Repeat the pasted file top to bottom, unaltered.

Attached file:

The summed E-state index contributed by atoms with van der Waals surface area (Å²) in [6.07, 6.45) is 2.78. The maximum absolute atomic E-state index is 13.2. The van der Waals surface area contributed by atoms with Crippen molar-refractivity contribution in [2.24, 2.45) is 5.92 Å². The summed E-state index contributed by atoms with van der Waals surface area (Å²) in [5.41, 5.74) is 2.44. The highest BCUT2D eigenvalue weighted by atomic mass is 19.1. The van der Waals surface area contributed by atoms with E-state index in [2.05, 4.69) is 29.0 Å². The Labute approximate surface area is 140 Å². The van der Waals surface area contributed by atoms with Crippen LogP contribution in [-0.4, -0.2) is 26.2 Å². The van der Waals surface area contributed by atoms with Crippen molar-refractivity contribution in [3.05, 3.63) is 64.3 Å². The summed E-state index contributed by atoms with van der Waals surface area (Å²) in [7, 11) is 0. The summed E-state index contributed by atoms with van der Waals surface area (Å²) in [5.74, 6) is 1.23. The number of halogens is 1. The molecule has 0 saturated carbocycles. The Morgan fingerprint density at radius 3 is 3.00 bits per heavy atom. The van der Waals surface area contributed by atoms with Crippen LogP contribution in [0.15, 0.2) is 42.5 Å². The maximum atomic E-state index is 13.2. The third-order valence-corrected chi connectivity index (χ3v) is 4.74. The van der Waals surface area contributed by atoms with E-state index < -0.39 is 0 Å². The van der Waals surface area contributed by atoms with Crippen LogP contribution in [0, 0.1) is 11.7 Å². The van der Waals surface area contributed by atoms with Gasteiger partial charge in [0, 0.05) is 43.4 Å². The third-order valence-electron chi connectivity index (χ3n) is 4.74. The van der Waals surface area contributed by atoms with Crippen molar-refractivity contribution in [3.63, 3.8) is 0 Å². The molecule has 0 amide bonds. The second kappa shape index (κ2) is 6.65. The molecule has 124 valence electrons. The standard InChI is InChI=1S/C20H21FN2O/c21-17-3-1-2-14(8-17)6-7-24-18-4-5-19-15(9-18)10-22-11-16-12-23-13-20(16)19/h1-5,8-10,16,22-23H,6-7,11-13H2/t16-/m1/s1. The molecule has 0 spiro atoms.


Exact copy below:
The summed E-state index contributed by atoms with van der Waals surface area (Å²) in [6.07, 6.45) is 2.78. The maximum absolute atomic E-state index is 13.2. The van der Waals surface area contributed by atoms with Crippen molar-refractivity contribution in [2.24, 2.45) is 5.92 Å². The summed E-state index contributed by atoms with van der Waals surface area (Å²) in [5.41, 5.74) is 2.44. The highest BCUT2D eigenvalue weighted by atomic mass is 19.1. The van der Waals surface area contributed by atoms with E-state index in [2.05, 4.69) is 29.0 Å². The Labute approximate surface area is 140 Å². The van der Waals surface area contributed by atoms with Crippen LogP contribution in [-0.4, -0.2) is 26.2 Å². The van der Waals surface area contributed by atoms with Crippen molar-refractivity contribution in [3.05, 3.63) is 64.3 Å². The summed E-state index contributed by atoms with van der Waals surface area (Å²) in [7, 11) is 0. The summed E-state index contributed by atoms with van der Waals surface area (Å²) in [5.74, 6) is 1.23. The number of halogens is 1. The molecule has 0 saturated carbocycles. The Morgan fingerprint density at radius 3 is 3.00 bits per heavy atom. The van der Waals surface area contributed by atoms with Crippen LogP contribution in [0.15, 0.2) is 42.5 Å². The maximum atomic E-state index is 13.2. The third-order valence-corrected chi connectivity index (χ3v) is 4.74. The van der Waals surface area contributed by atoms with E-state index < -0.39 is 0 Å². The van der Waals surface area contributed by atoms with Crippen LogP contribution in [0, 0.1) is 11.7 Å². The van der Waals surface area contributed by atoms with Gasteiger partial charge in [0, 0.05) is 43.4 Å². The third-order valence-electron chi connectivity index (χ3n) is 4.74. The van der Waals surface area contributed by atoms with Crippen molar-refractivity contribution in [3.63, 3.8) is 0 Å². The molecule has 0 amide bonds. The second kappa shape index (κ2) is 6.65. The molecule has 124 valence electrons. The standard InChI is InChI=1S/C20H21FN2O/c21-17-3-1-2-14(8-17)6-7-24-18-4-5-19-15(9-18)10-22-11-16-12-23-13-20(16)19/h1-5,8-10,16,22-23H,6-7,11-13H2/t16-/m1/s1. The molecule has 0 spiro atoms.